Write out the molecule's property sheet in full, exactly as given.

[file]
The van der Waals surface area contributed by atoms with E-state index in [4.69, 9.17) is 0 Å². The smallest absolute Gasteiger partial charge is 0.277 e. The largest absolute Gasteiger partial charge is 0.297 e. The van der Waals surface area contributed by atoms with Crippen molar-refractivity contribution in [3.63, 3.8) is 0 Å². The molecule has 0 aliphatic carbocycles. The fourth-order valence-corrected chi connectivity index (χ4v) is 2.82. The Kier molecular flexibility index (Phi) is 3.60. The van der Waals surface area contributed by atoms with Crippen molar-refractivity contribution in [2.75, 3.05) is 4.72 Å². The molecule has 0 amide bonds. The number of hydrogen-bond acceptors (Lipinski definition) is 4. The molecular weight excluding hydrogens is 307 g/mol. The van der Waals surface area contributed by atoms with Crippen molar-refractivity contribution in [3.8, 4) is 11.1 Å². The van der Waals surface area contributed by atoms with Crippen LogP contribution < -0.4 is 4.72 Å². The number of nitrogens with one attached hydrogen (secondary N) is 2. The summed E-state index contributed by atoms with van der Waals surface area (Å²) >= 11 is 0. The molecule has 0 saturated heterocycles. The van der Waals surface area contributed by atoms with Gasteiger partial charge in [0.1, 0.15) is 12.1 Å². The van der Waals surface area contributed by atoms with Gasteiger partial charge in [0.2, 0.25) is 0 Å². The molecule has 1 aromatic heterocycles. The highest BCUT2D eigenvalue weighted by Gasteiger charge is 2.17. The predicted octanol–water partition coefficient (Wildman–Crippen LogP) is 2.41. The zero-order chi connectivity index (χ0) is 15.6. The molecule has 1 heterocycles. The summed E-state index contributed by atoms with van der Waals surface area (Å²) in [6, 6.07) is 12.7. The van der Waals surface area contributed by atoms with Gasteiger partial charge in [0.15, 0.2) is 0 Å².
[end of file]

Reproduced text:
The van der Waals surface area contributed by atoms with E-state index in [4.69, 9.17) is 0 Å². The smallest absolute Gasteiger partial charge is 0.277 e. The largest absolute Gasteiger partial charge is 0.297 e. The van der Waals surface area contributed by atoms with Crippen molar-refractivity contribution in [3.63, 3.8) is 0 Å². The molecule has 0 aliphatic carbocycles. The fourth-order valence-corrected chi connectivity index (χ4v) is 2.82. The Kier molecular flexibility index (Phi) is 3.60. The van der Waals surface area contributed by atoms with Crippen molar-refractivity contribution in [2.75, 3.05) is 4.72 Å². The molecule has 0 amide bonds. The number of hydrogen-bond acceptors (Lipinski definition) is 4. The molecular weight excluding hydrogens is 307 g/mol. The van der Waals surface area contributed by atoms with Crippen molar-refractivity contribution in [3.8, 4) is 11.1 Å². The van der Waals surface area contributed by atoms with Crippen LogP contribution < -0.4 is 4.72 Å². The number of nitrogens with one attached hydrogen (secondary N) is 2. The summed E-state index contributed by atoms with van der Waals surface area (Å²) >= 11 is 0. The molecule has 0 saturated heterocycles. The van der Waals surface area contributed by atoms with Gasteiger partial charge in [0.1, 0.15) is 12.1 Å². The van der Waals surface area contributed by atoms with Gasteiger partial charge in [0.2, 0.25) is 0 Å². The molecule has 1 aromatic heterocycles. The highest BCUT2D eigenvalue weighted by Gasteiger charge is 2.17. The predicted octanol–water partition coefficient (Wildman–Crippen LogP) is 2.41. The zero-order chi connectivity index (χ0) is 15.6. The molecule has 1 heterocycles. The summed E-state index contributed by atoms with van der Waals surface area (Å²) in [6, 6.07) is 12.7. The van der Waals surface area contributed by atoms with Gasteiger partial charge in [0.15, 0.2) is 0 Å².